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    Light a candle then go blow it out using high velocity air expelled from your lungs.

    The AFM for the 172SP mentions the emergency descent’s use to put out an in-flight engine fire (along with shutting off fuel valve and mixture).

    I reckon it would take a Tim Taylor Binford 3000 Leaf Blower to extinguish a brush pile fire.

    19FF3615-A1E3-40AC-8F96-76008121B745.jpeg
     
    Last edited: Jan 22, 2020
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  35. MauleSkinner

    MauleSkinner Final Approach

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    Have you ever blown out a match or a candle, or had trouble lighting one in the wind?
     
  36. dtuuri

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    Meh, you're gonna have a hard enough time just teaching 'em turns around a point. Just sayin'..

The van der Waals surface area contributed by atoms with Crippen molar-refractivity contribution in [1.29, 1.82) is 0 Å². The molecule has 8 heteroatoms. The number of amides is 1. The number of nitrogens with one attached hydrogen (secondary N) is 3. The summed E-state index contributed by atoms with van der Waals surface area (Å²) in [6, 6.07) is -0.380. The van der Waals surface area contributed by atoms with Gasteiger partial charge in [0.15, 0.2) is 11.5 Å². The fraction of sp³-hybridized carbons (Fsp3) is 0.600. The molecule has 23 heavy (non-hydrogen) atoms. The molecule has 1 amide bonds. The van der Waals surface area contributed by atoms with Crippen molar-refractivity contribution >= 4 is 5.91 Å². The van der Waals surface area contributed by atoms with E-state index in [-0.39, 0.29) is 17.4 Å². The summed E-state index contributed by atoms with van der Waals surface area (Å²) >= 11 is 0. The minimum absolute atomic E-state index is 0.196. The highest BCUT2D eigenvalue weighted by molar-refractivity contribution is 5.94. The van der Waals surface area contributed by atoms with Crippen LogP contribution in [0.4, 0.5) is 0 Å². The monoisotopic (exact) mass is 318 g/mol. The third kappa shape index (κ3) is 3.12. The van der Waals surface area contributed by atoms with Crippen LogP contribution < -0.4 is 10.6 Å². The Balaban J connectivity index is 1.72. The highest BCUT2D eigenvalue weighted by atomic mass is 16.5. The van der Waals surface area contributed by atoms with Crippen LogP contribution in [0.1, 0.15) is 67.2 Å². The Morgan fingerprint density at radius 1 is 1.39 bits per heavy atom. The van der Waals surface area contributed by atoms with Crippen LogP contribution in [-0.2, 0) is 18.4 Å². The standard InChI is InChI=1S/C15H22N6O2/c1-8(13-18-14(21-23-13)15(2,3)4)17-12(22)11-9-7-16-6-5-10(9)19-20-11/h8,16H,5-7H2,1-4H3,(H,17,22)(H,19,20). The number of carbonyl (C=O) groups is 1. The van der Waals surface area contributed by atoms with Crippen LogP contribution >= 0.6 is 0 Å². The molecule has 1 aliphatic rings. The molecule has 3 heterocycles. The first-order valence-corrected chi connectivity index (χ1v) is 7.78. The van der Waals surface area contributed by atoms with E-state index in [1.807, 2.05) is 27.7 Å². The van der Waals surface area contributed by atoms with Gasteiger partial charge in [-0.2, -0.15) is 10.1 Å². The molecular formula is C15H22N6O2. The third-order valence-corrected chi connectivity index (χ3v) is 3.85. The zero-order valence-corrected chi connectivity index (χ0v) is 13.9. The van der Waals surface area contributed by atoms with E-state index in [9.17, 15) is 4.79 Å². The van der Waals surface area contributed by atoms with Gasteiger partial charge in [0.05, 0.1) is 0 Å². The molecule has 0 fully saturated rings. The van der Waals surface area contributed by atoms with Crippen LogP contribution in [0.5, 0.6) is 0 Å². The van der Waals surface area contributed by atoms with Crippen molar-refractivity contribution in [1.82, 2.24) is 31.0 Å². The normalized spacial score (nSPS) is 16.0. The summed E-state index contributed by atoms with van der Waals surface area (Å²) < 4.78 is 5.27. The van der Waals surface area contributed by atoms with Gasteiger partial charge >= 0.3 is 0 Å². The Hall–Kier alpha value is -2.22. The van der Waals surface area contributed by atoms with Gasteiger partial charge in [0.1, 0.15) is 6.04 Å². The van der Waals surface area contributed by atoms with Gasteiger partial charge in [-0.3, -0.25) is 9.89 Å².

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  37. Clip4

    Clip4 Final Approach

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    The task says to maintain a positive G loading. If 1G was acceptable there would be no need for the reference.
     
  38. MauleSkinner

    MauleSkinner Final Approach

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    Why does the task differ from the AFH description?
     
  39. brcase

    brcase Pattern Altitude

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    So what does that mean? The only time you might come close to not maintaining positive load factor is in the push over into the descent. So my (and others) best interpretation is to roll into the descent but then the turning is optional to get to your desired landing area. Notice it does not say "maintain a bank"

    Brian
    CFIIG/ASEL
     
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  40. dmspilot

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    1g is positive, how is that not acceptable?